A star performer!

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With all this onboard, it would be a wonder if the LG G3 did not perform well. And it does – high-definition games play beautifully, watching video is a joy and that large display was made for Web browsing and checking social networks. But – and there is a but here – the problem is that we could not see a discernible jump in performance from the G2 to the G3. The quad HD display is indeed a differentiator but until one really gets used to it, the difference between it and a full HD display of the type seen in the G2 and the other Android flagships is not as major as some would have us believe. Battery life is a notch lower than the G2, but we think that the display is to blame for that – careful handling will see you get through a day, which is honestly better than what we got from the Oppo Find 7, the only other quad HD display phone we have ever used.

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We also have to confess that we felt a little let down by the 13.0-megapixel camera on the G3. Yes, the laser assisted autofocus was fast but overall picture quality seemed to suffer, especially in long shots and in low light conditions. Colours seemed a bit dull, although detail was good. When it came to close-ups, however, the camera was on par with the best we have seen, even in relative low light conditions. And while on the camera, a quick note about the front camera – it is a definite improvement from the G2 in terms of quality, and qualifies for the ‘selfie’ camera tag. Sound quality was good on speakers and on call, although nothing really to shake the hegemony that HTC has built with those front facing speakers. And using the phone still takes some getting used to, thanks to the placement of the button on the back – the fact that the G3 is wider than than the G2 does not help matters.

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All in all, the G3 performs brilliantly more often than not (we did detect a slight lag sometimes while switching to image editing mode, but those were aberrations), but then comes the big question: does it put enough between it and its predecessor? Well, to an extent it does, with the neater interface and that bigger, better display, but when it comes to most routine tasks and heck, even high-end ones, one would be hard pressed to tell the difference in performance between the two.

Conclusion: Worth a buy?

We will be candid – the LG G3 ticks most boxes when it comes to Android flagships. The areas where it does seem to flounder a bit (battery life, size) are not solely its own – with bigger phones and bigger displays comes lower battery life and greater hand stress (thank you, Spiderman!). The problem is that unlike the G2, which pretty much caught us unawares with its power button on the back and sleek exterior, it really does not do enough to make us think that it is a substantial step forward.

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Yes, the display is awesome and so is the hardware but there are no routine apps or games designed to make the most of them – a classic Android quandary. The only place where you do see a significant difference in performance is in the benchmark tests and those, alas, are of little use to the general user. There are not even the bells and whistles like the dust and water resistance elements of the Galaxy S5 and the Xperia Z2, or the sheer design excellence of the One M8. The quad HD display is a point of distinction but without apps to make the most of it, it frankly does not look a massive upgrade from the full HD displays being seen on other Android flagships. It is a challenge that all Android flagships face – the need for software that makes the most of the hardware on them. Until they do do, all flagships will seem more like spec updates rather than experiential ones.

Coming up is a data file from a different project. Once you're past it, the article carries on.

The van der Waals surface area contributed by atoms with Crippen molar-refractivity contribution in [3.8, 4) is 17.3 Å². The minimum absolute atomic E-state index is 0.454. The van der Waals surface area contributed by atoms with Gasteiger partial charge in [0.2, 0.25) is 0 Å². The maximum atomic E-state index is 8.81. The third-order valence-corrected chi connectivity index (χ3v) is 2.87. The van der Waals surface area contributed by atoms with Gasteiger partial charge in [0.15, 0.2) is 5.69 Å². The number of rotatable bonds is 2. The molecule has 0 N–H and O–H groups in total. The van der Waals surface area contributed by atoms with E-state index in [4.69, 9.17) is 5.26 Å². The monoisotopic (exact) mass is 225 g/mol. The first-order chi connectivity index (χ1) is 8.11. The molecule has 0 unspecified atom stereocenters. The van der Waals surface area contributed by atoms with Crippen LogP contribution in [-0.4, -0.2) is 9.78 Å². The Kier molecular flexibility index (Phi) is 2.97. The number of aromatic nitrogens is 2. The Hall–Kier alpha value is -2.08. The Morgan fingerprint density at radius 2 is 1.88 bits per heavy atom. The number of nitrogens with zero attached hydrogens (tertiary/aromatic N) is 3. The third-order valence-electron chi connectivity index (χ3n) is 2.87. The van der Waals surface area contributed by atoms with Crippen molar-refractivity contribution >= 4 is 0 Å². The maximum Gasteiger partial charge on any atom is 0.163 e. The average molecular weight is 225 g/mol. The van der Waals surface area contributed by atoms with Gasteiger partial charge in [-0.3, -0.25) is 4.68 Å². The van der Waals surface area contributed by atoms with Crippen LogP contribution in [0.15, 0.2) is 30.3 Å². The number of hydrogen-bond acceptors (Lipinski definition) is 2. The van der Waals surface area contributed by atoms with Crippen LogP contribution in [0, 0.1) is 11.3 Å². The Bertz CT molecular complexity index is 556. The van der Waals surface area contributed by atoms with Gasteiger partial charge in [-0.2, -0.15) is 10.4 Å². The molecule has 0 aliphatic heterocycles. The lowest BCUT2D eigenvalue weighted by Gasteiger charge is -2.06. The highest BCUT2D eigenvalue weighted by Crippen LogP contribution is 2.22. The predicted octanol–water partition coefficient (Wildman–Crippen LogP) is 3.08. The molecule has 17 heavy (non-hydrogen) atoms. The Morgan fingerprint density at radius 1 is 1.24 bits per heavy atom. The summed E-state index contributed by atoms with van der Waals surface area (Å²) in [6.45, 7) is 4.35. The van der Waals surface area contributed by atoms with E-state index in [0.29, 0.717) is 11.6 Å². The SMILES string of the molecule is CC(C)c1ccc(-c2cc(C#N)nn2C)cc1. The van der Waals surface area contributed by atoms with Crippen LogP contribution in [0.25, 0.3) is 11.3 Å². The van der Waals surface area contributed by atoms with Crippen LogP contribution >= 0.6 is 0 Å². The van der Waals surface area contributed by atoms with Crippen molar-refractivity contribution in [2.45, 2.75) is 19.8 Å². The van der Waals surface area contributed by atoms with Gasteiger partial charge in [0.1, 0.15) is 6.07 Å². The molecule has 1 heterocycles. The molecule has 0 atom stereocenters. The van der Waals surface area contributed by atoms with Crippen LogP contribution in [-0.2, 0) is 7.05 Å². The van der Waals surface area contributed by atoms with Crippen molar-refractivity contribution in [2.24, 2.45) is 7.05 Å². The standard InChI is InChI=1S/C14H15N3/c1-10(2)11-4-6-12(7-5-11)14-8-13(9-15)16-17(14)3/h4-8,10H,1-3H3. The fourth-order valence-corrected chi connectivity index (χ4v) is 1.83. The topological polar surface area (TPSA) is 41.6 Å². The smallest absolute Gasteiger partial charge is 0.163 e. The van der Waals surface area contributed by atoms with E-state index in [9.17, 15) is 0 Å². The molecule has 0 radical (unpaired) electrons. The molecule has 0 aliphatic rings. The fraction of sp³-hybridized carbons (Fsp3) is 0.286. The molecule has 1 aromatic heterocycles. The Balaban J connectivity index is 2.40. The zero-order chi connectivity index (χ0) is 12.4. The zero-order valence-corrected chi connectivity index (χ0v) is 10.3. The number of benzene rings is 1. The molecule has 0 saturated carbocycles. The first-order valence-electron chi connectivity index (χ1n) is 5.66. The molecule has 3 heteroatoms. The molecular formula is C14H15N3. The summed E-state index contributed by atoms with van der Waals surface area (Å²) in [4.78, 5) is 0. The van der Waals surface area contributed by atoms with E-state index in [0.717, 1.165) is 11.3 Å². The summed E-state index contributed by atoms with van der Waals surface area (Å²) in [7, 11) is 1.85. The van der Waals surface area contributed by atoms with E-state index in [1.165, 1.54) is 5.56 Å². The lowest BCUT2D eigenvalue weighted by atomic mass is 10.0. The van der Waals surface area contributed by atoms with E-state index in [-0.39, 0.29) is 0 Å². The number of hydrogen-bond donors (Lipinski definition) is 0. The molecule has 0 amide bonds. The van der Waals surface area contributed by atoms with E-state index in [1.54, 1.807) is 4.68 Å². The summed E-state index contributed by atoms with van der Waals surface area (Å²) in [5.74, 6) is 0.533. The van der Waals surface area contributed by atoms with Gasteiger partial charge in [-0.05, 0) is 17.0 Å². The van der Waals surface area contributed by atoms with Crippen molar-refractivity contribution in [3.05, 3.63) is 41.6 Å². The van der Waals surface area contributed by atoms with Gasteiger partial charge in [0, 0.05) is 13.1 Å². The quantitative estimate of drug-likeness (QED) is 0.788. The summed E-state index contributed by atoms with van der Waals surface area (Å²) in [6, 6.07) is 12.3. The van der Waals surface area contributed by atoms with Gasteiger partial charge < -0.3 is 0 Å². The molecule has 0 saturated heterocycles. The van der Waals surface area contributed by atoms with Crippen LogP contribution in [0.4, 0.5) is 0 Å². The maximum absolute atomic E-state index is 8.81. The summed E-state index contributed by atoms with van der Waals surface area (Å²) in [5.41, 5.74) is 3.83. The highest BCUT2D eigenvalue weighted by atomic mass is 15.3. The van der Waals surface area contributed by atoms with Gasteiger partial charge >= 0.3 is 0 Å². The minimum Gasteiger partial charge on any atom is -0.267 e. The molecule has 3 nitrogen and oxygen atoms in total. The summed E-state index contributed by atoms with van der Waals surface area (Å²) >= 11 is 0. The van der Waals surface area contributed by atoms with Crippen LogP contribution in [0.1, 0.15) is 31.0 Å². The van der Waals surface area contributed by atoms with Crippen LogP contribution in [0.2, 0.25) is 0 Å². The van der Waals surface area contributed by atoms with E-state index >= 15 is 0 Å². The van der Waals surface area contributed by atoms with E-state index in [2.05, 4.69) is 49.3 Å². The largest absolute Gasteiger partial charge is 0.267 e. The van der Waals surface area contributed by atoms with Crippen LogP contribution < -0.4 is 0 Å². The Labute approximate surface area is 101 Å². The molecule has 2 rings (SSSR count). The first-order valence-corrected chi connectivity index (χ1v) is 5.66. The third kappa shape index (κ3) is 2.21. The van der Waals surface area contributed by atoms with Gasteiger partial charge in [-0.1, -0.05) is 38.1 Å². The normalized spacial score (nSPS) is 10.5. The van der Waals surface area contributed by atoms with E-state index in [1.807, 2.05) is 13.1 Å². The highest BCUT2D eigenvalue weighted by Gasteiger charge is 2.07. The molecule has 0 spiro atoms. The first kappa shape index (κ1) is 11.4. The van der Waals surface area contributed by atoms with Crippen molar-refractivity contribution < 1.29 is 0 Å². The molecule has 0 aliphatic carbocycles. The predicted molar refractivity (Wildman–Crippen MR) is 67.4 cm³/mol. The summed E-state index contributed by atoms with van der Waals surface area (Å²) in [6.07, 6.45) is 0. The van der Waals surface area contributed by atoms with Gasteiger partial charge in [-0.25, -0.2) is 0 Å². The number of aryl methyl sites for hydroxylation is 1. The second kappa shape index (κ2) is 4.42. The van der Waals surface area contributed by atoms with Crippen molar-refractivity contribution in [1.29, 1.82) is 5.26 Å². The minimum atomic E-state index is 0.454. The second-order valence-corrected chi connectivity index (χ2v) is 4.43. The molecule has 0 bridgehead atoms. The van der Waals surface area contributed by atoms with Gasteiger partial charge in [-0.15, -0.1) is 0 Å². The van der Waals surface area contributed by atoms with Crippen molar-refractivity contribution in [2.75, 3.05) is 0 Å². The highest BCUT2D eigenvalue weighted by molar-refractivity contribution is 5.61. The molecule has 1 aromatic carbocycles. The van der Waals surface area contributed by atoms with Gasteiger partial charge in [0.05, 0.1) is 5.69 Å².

Then there is the matter of its price. While the G3’s price tag of Rs 47,990 would have been greeted with a philosophical shrug of the shoulders a couple of months ago, as it is not too distant from the launch prices of the likes of the Galaxy S5, the Xperia Z2 and the HTC One M8; in the era of the Xiaomi Mi 3 and the significantly less expensive HTC One E8, it suddenly starts looking extravagant. Indeed, the G2 itself remains phenomenal value for money, especially with its price having come down to Rs 31,000 in some stores.

If one wants to get all classical, one can say that the G3 is akin to LG’s Ancient Mariner.
It is great.
But it comes with an albatross around its neck.
The G2.

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Editorial Mentor

Nimish Dubey has been writing for more than a decade now (well, Windows 3.1 was around and Apple was on the verge of being finished when he started). He has been published in a number of publications including The Times of India, Mint, The Economic Times, Mid-Day and Femina on subjects that vary from tech write -ups to book reviews to music album round ups. He managed to interview Michael Schumacher once and write two books for young adults along the way.